We were camping. I was ten or eleven years old. Iâ€™m not sure where we were, but the memory I have attached to this photo is very specific. My dad and I were playing on the grass. Iâ€™d throw my body onto his feet and heâ€™d bring me up over his head. Then Iâ€™d land, and walk myself forward on my hands, giggling, imagining I was in the circus.
It is the only memory I have of playing with my father like this. We played often with words and sometimes with chess, but rarely just the rough and tumble kind of play that kids love best. Somersaulting head over heals, giddy with laughter, climbing up, rolling, wrestling. Both of my parents were intellectuals. To have fun was to read a good book together or maybe play a board game. I have dozens of memories curled up on the couch with one or both of my parents laughing â€˜till my sides ached over a good story, and I recall a handful of times sitting at the table learning strategies for playing chess or scrabble and loving it.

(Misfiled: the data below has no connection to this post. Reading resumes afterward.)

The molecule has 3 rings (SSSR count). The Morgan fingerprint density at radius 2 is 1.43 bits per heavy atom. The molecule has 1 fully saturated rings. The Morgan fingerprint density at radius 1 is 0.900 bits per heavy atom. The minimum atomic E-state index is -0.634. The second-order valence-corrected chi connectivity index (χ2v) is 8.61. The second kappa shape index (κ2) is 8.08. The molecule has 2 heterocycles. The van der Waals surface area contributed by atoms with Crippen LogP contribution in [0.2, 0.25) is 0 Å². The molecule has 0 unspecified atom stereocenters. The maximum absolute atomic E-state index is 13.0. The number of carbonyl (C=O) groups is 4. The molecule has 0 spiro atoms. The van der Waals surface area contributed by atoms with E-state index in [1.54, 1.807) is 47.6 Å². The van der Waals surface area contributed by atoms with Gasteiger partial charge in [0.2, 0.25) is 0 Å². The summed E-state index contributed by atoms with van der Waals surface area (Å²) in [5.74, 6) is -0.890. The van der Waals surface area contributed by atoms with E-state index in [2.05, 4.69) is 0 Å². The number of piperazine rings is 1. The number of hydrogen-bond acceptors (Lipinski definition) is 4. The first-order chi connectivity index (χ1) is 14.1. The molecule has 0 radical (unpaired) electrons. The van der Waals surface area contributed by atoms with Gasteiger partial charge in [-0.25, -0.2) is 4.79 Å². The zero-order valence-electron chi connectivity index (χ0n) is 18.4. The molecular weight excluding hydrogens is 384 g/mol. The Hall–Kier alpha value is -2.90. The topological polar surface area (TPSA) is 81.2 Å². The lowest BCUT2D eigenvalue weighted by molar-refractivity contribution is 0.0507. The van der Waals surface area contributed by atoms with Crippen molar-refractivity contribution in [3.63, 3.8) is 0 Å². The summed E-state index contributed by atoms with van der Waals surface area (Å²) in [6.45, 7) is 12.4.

But there is a empty place in my being where I remember my child self longing to play ball with my dad, to ride piggy back, chase, or hide and seek. Iâ€™m not sure if my parents chose to avoid these things purposely, or simply didnâ€™t think of themâ€”neither being drawn to play or sports themselves. What I do know is that every single day I get down on the floor with my son and let him turn my body into a jungle gym. We dance together. We shimmy. He rides on my shoulders and twirls in my arms. He giggles. And his laughter is balm to that child part of myself that clings to the memory in this photo.
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